Former Russian state TV journalist charged with propaganda

Former Russian state TV journalist charged with propaganda

A former state TV journalist who resigned after an on-air protest against Moscow's war in Ukraine, Russian authorities have arrested and charged him.

Marina Ovsyannikova was charged last month over a protest she staged last month, holding a banner that said Putin is a killer, his soldiers are fascists. There are 352 killed in Ukraine. How many more children should die for you to stop? Ovsyannikova's lawyer said she was charged with spreading false information about Russia's armed forces.

If convicted, Ovsyannikova faces up to 10 years in prison under a new law that penalises statements against the military and was enacted shortly after Russian troops entered Ukraine, her lawyer, Dmitry Zakhvatov, said in a Telegram post.

On Wednesday the home of Ovsyannikova was raided and she was taken for questioning.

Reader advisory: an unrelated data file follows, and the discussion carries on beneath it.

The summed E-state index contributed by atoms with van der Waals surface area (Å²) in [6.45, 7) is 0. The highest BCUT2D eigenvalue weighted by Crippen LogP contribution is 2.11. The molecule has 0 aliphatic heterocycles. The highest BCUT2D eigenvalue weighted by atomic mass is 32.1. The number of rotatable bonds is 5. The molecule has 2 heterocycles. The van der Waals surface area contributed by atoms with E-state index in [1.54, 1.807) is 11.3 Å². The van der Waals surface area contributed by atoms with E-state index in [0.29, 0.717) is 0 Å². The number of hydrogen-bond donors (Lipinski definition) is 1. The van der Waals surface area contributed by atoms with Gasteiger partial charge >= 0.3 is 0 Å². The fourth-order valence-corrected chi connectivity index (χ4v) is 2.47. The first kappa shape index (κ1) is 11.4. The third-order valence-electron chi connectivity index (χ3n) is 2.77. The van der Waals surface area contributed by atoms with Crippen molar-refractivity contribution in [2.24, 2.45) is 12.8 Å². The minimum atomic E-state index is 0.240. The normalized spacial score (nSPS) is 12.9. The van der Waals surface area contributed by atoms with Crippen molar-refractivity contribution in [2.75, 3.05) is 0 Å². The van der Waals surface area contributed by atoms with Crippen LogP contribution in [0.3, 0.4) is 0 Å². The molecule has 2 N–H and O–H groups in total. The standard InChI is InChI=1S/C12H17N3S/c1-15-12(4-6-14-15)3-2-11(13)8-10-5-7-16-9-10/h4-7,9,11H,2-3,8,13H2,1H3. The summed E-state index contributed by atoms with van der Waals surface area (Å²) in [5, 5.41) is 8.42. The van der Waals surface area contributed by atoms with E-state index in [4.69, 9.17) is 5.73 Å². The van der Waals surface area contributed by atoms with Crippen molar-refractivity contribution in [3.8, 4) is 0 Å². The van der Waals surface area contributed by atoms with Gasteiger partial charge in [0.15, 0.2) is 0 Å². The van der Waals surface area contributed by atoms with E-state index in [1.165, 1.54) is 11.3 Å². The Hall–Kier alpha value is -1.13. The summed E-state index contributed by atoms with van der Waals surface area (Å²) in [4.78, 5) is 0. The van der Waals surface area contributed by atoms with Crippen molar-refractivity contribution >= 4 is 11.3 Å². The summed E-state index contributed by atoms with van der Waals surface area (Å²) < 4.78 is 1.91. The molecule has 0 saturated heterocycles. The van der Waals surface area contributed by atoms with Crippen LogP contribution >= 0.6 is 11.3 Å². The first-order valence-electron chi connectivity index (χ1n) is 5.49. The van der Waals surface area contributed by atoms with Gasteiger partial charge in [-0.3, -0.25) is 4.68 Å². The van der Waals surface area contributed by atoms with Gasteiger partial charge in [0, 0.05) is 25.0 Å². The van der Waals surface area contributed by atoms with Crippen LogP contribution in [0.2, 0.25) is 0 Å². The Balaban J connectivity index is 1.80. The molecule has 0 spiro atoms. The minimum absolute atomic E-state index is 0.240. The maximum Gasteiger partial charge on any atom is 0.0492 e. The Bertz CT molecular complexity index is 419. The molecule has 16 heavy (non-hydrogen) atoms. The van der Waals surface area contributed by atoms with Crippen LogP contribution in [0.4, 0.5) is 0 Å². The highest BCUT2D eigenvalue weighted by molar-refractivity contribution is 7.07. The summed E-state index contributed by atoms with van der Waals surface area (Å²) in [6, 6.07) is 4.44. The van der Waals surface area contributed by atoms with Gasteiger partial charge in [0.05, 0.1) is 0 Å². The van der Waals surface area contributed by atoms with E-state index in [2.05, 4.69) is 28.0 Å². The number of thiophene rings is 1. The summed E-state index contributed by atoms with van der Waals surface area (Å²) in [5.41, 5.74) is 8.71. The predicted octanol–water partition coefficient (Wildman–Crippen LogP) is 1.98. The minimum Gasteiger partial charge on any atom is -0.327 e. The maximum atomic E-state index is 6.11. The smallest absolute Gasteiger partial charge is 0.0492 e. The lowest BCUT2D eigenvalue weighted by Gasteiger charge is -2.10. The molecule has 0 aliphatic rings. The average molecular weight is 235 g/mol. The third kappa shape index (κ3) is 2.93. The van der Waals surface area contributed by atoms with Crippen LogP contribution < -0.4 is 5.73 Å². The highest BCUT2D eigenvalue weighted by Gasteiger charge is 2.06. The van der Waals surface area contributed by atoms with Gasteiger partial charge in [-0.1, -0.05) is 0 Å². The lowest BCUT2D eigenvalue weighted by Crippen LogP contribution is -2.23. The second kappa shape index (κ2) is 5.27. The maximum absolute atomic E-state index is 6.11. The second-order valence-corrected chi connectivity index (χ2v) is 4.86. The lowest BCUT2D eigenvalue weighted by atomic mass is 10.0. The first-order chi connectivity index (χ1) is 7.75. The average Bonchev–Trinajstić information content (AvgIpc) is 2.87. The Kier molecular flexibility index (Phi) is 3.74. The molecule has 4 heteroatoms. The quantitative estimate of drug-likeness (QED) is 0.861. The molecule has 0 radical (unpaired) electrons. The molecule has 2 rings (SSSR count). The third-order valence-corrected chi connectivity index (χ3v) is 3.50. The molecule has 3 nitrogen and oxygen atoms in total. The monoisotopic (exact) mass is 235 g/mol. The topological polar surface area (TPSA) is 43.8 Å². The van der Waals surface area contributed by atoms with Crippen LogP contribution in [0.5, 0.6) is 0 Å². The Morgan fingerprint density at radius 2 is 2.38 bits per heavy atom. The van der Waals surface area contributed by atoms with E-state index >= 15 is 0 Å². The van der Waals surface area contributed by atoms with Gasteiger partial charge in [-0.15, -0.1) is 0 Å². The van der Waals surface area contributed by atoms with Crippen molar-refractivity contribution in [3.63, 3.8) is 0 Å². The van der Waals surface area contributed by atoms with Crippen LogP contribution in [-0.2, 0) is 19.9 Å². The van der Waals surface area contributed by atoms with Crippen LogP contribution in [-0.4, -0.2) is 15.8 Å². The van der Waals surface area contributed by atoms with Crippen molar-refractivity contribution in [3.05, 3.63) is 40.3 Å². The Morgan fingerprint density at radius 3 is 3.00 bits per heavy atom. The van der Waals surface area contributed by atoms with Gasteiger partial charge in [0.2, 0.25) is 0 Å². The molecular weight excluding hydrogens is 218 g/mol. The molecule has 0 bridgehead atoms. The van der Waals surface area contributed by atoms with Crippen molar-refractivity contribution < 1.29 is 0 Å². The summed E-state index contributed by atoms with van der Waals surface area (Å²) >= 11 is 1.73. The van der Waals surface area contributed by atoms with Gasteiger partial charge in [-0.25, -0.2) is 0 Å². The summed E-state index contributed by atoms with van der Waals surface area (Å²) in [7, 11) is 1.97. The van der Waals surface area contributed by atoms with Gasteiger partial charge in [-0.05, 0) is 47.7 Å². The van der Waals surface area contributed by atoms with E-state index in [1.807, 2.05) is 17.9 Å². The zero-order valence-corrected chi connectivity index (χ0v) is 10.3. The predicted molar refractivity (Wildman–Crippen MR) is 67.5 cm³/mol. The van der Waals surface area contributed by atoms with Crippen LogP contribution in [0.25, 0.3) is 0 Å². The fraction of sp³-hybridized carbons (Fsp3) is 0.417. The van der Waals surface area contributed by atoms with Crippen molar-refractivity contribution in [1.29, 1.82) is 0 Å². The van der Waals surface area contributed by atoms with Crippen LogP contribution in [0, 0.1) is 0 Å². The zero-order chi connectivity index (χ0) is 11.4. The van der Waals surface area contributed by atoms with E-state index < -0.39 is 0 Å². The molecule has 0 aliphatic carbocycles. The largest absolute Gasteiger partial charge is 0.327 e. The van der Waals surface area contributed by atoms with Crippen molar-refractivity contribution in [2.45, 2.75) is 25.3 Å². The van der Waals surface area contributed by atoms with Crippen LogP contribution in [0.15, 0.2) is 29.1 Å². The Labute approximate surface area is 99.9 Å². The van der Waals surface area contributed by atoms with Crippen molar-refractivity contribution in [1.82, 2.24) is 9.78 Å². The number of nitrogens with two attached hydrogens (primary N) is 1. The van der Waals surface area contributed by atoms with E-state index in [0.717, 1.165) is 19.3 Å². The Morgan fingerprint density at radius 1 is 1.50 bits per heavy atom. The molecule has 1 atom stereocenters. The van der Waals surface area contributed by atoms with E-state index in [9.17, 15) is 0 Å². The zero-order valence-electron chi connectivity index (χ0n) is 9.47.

The former producer for Russian state-funded Channel One would spend the night in a holding cell at Moscow police headquarters, according to Mr Zakhvatov.

Ovsyannikova made international headlines on March 14, when she appeared behind the anchor of an evening news broadcast holding a poster that said: Stop the war, don't believe the propaganda, they are lying to you here. Ovsyannikova was charged with disabling the Russian military and fined 30,000 roubles $380 at the time.

She was fined two more times in recent weeks for discrediting the military in a critical Facebook post and comments she made at a court where opposition figure Ilya Yashin was remanded in custody pending trial for spreading false information about the military.

According to Net Freedoms, there were 79 criminal cases on charges of spreading false information about the Russian military and up to 4,000 administrative cases on charges of disparaging the armed forces as of Wednesday, according to a legal aid group focusing on free speech cases.

Independent journalists in Russia have come under special scrutiny from the Kremlin.

A Moscow court fined the Russian newspaper Novaya Gazeta 350,000 roubles $8,000 for abusing the freedom of mass information. The newspaper shut down in March.

The editor-in-chief, Dmitry Muratov, won the Nobel Peace Prize last year.

He auctioned off his prize in June to raise money for Ukrainian child refugees. The gold medal sold for $145.6 million.